Pipeline companies review security after 'reckless' protest
Activists entered several pipeline facilities in the United States on Tuesday
Kinder Morgan Canada will review its security measures after a co-ordinated protest in the U.S. attempted to shut down several oil-export pipelines. And the company's president says he expects further attacks if the Trans Mountain pipeline expansion from Edmonton to the West Coast is approved.
Environmental activists in four U.S. states broke into remote pumping stations Tuesday and tried to disrupt the flow of oil from Alberta's oilsands. The protesters say they support the Standing Rock Sioux Tribe, which opposes construction of a separate pipeline carrying oil from North Dakota to Illinois.
It's extremely dangerous and thank goodness no one got killed.- Alberta Energy Minister Marg McCuaig-Boyd
"There was a security breach, reckless access to our facilities. No damage was done, no harm was caused, no supply was interrupted," said Ian Anderson, president of Kinder Morgan Canada. "Was there anything we could have done differently? I'm not aware at this point, but we'll obviously take a look at that."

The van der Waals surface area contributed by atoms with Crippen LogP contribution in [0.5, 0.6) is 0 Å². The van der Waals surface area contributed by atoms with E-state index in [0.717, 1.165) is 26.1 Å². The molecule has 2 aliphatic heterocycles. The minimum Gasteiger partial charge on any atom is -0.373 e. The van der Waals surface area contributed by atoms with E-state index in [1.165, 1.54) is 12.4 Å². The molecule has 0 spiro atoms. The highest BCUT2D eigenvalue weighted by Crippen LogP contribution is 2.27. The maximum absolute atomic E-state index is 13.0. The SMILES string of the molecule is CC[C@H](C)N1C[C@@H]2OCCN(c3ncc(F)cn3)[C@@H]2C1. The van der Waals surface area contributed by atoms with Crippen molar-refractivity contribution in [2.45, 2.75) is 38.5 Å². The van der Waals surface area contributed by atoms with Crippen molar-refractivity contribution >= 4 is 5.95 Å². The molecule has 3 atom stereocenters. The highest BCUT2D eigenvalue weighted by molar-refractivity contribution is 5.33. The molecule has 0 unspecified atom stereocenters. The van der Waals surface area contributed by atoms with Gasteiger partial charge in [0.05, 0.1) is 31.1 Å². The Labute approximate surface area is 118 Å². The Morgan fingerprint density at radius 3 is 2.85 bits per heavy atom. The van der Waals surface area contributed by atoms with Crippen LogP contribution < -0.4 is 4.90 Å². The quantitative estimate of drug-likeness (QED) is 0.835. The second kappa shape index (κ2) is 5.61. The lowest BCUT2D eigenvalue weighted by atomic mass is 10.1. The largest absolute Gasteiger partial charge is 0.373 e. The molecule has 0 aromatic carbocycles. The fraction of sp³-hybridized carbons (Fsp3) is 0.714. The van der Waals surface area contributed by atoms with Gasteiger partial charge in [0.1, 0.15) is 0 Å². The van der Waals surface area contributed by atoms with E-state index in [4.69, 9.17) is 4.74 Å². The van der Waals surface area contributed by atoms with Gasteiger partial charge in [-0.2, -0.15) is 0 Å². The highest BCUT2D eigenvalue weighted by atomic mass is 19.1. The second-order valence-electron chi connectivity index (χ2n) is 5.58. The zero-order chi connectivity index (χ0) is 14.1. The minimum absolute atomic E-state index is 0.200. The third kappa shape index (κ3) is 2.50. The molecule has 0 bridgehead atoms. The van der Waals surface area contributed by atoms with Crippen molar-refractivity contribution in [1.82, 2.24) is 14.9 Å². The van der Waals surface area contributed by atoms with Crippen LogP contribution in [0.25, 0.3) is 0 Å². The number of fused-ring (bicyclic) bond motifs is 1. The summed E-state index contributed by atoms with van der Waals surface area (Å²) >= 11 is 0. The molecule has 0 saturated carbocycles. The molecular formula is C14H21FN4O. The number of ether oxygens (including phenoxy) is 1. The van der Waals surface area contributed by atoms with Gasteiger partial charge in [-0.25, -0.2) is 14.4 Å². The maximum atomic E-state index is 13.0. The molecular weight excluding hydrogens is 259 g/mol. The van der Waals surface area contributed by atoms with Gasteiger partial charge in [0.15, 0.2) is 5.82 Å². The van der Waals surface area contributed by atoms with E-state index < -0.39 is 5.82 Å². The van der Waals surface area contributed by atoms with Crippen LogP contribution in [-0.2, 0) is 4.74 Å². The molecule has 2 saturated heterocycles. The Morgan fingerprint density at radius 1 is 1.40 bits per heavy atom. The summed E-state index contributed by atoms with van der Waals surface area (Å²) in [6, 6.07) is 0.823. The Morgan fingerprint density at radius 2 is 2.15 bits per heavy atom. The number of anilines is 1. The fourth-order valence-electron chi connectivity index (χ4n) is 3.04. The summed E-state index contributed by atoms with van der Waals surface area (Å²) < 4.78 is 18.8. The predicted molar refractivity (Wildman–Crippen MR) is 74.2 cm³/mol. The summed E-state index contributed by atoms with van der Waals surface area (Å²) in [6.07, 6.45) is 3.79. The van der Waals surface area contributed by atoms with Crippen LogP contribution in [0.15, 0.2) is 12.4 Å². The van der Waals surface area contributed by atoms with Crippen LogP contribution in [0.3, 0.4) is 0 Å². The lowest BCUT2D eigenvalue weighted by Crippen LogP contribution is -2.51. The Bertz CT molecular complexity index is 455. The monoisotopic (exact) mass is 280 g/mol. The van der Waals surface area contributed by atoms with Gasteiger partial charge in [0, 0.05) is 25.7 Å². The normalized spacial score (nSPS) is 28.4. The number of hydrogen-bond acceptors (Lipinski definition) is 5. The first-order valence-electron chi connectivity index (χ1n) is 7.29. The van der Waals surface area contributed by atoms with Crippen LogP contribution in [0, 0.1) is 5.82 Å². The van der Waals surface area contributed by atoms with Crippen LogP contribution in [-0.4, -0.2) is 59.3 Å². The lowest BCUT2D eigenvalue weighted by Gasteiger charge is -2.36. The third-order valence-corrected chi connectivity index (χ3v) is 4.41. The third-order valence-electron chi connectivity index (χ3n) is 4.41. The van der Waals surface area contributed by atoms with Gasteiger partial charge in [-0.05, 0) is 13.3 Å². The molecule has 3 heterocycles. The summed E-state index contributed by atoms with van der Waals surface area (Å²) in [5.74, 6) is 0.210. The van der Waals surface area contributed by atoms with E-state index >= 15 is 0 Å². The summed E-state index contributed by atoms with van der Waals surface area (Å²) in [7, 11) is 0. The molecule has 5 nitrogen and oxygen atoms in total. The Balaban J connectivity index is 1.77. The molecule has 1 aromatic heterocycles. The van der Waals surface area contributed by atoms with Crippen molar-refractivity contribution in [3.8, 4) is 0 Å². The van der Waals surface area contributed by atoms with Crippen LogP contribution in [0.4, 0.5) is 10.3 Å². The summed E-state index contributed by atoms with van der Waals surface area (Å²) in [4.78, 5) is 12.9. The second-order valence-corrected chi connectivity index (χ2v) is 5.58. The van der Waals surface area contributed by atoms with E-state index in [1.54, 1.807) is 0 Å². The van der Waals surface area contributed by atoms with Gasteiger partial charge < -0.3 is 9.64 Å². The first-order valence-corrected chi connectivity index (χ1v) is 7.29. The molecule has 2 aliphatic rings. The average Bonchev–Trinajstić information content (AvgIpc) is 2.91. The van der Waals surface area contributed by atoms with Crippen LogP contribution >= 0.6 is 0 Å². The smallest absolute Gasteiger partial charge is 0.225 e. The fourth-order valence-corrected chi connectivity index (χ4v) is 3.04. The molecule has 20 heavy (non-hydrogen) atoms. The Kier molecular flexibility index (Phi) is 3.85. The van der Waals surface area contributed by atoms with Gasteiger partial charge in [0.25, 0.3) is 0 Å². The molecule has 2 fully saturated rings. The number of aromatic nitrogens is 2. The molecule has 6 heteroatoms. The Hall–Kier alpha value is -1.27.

- First Nations look to break 'pipeline gridlock'
- Climate-change activists cut off pipeline flow from Canada to U.S.
The U.S.-based group, Climate Direct Action, said it's responsible for the protests.
They cut chains and tried to close the pipes, but Anderson said the valve connected to Kinder Morgan's pipeline was not turned off and supply was not impacted.
The Canadian pipeline industry has voiced its concern about vandalism after several tampering incidents in Ontario over the last year. Oil companies work together on security measures, Anderson said.
"We share trends that we're seeing, we share social media intel that we may be picking up and [it] informs us quite well about what actions there may be," he said.
The company is already planning security measures for its planned Trans Mountain pipeline expansion in the event it receives approval and the company can go ahead with the project in Alberta and B.C.
Activists said they studied for months on how to execute Tuesday's shutdowns safely. Together, the lines affected can carry up to 2.8 million barrels of oil a day.
"It's extremely dangerous and thank goodness no one got killed or hurt," said Alberta Energy Minister Marg McCuaig-Boyd. "It sure sounds quite extreme. It's just plain dangerous."